As outlined in my earlier post, one of the key propositions in the procedural justice literature is that – at least in most Western countries – procedural justice has an outsized importance in shaping views regarding the police. Yet, there have been only a few studies that established a causal relationship between police practices and the perception of procedural justice (e.g., Lowrey et al., 2016; Sahin et al., 2016), and none, that has explored its mediating role (although see Mazerolle et al. (2013) who used a path analysis approach – more on this in another post). Thus, in my first paper, I decided to “pry open” the black box of causality, and investigate procedural justice’s causally mediating role.
To do so I utilised the ScotCET (Scottish Community Engagement Trial) dataset which was an RCT fielded during the Festive Road Safety Campaign in December 2013 and January 2014 (MacQueen and Bradford, 2015). This was a partial replication of an earlier study carried out by Mazerolle et al. (2013) which showed that during road side checks police officers who were trained to deliver procedurally just messages in Queensland Australia, improved people’s perception of the police. By contrast, MacQueen and Bradford (2017) found an unexpected opposite effect: those officers who were requested to deliver procedurally just messages actually damaged people’s views about the police compared to those officers who could carry on with their usual behaviour.
In a subsequent study, MacQueen and Bradford (2017) revisited this puzzling finding by organising focus groups with the participating officers. They found among others, that these officers were not briefed properly which was exasperated by the fact that the study coincided with a very unpopular organisational reform in the Scottish police force (hence, the experiment was taken by many as another affront to their professionalism). Moreover, these officers signalled discontent and negativity towards the RCT, and reported varying levels of implementation fidelity (some completely disregarding the training, others reciting the messages verbatim etc.). Despite these problems, MacQueen and Bradford still maintained that:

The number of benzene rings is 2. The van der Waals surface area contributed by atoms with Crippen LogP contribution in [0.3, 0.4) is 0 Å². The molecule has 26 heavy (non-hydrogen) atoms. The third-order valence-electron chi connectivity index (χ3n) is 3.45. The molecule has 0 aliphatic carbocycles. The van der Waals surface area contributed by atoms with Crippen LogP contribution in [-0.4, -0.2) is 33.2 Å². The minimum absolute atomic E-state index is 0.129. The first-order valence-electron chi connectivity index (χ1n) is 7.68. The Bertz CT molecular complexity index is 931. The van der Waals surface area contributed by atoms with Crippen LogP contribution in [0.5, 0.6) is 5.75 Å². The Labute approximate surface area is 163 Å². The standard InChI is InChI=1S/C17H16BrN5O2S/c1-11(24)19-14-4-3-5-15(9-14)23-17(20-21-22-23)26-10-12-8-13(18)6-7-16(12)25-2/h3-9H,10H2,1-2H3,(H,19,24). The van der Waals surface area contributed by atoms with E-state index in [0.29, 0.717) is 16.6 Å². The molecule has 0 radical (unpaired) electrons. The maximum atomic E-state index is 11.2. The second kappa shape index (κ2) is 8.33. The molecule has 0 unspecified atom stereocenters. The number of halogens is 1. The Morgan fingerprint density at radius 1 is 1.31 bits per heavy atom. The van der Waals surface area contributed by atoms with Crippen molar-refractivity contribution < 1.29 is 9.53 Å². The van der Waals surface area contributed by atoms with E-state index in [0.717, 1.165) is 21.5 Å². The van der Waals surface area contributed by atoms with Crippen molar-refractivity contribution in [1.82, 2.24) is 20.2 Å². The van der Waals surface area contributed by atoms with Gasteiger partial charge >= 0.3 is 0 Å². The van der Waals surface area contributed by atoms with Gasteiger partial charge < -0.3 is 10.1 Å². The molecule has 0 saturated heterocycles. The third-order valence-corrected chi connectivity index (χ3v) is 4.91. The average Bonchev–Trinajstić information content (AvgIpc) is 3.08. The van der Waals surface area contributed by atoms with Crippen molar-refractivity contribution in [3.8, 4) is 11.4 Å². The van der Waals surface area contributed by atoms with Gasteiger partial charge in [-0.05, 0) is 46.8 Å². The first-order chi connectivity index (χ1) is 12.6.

“The data gathered successfully captured the outcome of the experimental intervention, and the robust design and internal validity of the ScotCET experiment assures us that the negative effects observed within our experiment group can be directly attributed to the intervention, or factors associated with the intervention.” (MacQueen and Bradford, 2017, 324.pp.)
This seems like a very strong claim for an RCT plagued by apparent implementation failure. How can one assess the validity of this claim? The upcoming two posts will attempt to answer this question.
Lowrey, Belén V., Edward R. Maguire, and Richard R. Bennett. 2016. “Testing the Effects of Procedural Justice and Overaccommodation in Traffic Stops: A Randomized Experiment.” Criminal Justice and Behavior 43(10):1430–49.
MacQueen, Sarah and Ben Bradford. 2015. “Enhancing Public Trust and Police Legitimacy during Road Traffic Encounters: Results from a Randomised Controlled Trial in Scotland.” Journal of Experimental Criminology 11(3):419–43.
MacQueen, Sarah and Ben Bradford. 2017. “Where Did It All Go Wrong? Implementation Failure—and More—in a Field Experiment of Procedural Justice Policing.” Journal of Experimental Criminology 13(3):321–45.
Mazerolle, Lorraine, Emma Antrobus, Sarah Bennett, and Tom R. Tyler. 2013. “Shaping Citizen Perceptions of Police Legitimacy: A Randomized Field Trial of Procedural Justice.” Criminology 51(1):33–63.
Sahin, Nusret, Anthony A. Braga, Robert Apel, and Rod K. Brunson. 2017. “The Impact of Procedurally-Just Policing on Citizen Perceptions of Police During Traffic Stops: The Adana Randomized Controlled Trial.” Journal of Quantitative Criminology 33(4):701–26.